Home prices fell at a substantially slower pace in January, new data out of Standard & Poor's shows.

Prices in the 20 cities making up the key composite fell 0.04 percent, better than analyst expectations for a 0.3 percent drop. In December, prices dropped 0.47 percent.

Compared to year-ago levels, sellers are getting about 3.78 percent less today. That is marginally better than consensus opinion on the Street, which forecast a decline of 3.8 percent.

“Despite some positive economic signs, home prices continued to drop. The 10- and 20- City Composites and eight cities – Atlanta, Chicago, Cleveland, Las Vegas, New York, Portland, Seattle and Tampa – made new lows,” said David Blitzer, Chairman of the Index Committee at S&P. 

Three of the 20 markets tracked by Standard & Poor's saw price increases in January, with 16 cities seeing prices fall between -0.4 and -2.5 percent. Miami, Phoenix and Washington logged increases. Data was not available for the Charlotte market.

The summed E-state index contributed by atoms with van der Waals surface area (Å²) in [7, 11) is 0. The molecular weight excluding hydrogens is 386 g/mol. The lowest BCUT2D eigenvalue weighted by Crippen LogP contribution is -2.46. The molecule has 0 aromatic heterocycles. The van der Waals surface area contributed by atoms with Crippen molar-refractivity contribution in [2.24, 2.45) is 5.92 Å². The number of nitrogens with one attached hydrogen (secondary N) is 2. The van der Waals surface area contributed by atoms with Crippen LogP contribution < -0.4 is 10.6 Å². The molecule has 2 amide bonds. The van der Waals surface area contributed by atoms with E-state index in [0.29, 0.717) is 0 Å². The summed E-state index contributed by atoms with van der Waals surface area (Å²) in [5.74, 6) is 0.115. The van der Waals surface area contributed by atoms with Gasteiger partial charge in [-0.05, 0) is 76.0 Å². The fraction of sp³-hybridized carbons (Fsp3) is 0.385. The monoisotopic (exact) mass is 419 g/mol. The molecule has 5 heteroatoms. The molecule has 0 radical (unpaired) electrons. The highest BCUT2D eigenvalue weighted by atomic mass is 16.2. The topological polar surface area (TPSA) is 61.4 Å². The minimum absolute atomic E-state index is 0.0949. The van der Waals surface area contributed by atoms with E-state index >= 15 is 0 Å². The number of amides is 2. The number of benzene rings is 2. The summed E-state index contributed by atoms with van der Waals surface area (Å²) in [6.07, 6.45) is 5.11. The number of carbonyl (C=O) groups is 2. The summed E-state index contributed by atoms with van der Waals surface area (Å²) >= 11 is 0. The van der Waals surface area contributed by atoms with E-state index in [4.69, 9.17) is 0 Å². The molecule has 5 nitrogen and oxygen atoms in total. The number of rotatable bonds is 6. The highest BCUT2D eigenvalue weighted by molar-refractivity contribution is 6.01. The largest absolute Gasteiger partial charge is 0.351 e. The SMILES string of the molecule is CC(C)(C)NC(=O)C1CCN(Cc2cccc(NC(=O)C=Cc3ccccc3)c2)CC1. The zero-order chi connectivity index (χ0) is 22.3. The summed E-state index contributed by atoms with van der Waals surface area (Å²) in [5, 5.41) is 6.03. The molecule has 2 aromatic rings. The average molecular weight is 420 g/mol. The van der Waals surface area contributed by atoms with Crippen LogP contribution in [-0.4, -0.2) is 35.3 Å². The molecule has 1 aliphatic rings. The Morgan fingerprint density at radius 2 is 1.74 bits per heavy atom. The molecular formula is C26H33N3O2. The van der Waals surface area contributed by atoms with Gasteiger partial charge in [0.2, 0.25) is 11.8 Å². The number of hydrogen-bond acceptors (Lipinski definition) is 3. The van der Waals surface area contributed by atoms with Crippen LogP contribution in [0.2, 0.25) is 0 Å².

“Atlanta continues to stand out in terms of recent relative weakness," Blitzer said. "It was down 2.1% over the month, and has fallen by a cumulative 19.7% over the last six months. It also posted the worst annual return, down 14.8%.

Below, data from S&P.






Minutes away from the first of three major data points of the day: the Case-Shiller home price index.

Economists polled by Bloomberg are looking for a 0.3 percent sequential drop, which would represent a deceleration from December's 0.5 percent decline.

If that holds, it would mean home prices in the 20 city composite are 3.8 percent lower than where they were one year ago. 

The main index is expected to decline to 135.80 from 136.71.

Standard and Poor's will release the data at 9:00 a.m. EST. Follow the announcement live here >